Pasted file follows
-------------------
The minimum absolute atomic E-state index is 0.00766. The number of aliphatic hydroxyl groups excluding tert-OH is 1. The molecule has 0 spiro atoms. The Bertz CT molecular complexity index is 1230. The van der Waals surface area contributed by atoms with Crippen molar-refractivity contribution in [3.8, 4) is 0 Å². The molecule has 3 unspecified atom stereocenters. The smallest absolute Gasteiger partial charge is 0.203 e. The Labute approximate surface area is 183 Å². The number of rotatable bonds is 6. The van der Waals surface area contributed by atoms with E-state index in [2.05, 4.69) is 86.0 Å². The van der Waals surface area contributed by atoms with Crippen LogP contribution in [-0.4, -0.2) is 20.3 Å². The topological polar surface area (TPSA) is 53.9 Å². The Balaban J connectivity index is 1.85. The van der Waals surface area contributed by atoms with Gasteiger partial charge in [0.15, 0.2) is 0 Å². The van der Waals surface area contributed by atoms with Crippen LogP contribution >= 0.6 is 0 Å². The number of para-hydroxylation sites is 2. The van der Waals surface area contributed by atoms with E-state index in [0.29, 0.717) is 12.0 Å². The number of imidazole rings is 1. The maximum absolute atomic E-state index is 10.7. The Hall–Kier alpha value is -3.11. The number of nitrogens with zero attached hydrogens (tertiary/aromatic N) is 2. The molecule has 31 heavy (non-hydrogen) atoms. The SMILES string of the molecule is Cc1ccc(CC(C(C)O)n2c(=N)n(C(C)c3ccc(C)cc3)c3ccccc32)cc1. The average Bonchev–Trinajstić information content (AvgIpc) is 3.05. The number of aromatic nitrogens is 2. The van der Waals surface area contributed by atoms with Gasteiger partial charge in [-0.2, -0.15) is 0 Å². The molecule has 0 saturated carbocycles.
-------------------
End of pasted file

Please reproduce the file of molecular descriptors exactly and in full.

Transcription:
The minimum absolute atomic E-state index is 0.00766. The number of aliphatic hydroxyl groups excluding tert-OH is 1. The molecule has 0 spiro atoms. The Bertz CT molecular complexity index is 1230. The van der Waals surface area contributed by atoms with Crippen molar-refractivity contribution in [3.8, 4) is 0 Å². The molecule has 3 unspecified atom stereocenters. The smallest absolute Gasteiger partial charge is 0.203 e. The Labute approximate surface area is 183 Å². The number of rotatable bonds is 6. The van der Waals surface area contributed by atoms with E-state index in [2.05, 4.69) is 86.0 Å². The van der Waals surface area contributed by atoms with Crippen LogP contribution in [-0.4, -0.2) is 20.3 Å². The topological polar surface area (TPSA) is 53.9 Å². The Balaban J connectivity index is 1.85. The van der Waals surface area contributed by atoms with Gasteiger partial charge in [0.15, 0.2) is 0 Å². The van der Waals surface area contributed by atoms with Crippen LogP contribution >= 0.6 is 0 Å². The number of para-hydroxylation sites is 2. The van der Waals surface area contributed by atoms with E-state index in [0.29, 0.717) is 12.0 Å². The number of imidazole rings is 1. The maximum absolute atomic E-state index is 10.7. The Hall–Kier alpha value is -3.11. The number of nitrogens with zero attached hydrogens (tertiary/aromatic N) is 2. The molecule has 31 heavy (non-hydrogen) atoms. The SMILES string of the molecule is Cc1ccc(CC(C(C)O)n2c(=N)n(C(C)c3ccc(C)cc3)c3ccccc32)cc1. The average Bonchev–Trinajstić information content (AvgIpc) is 3.05. The number of aromatic nitrogens is 2. The van der Waals surface area contributed by atoms with Gasteiger partial charge in [-0.2, -0.15) is 0 Å². The molecule has 0 saturated carbocycles.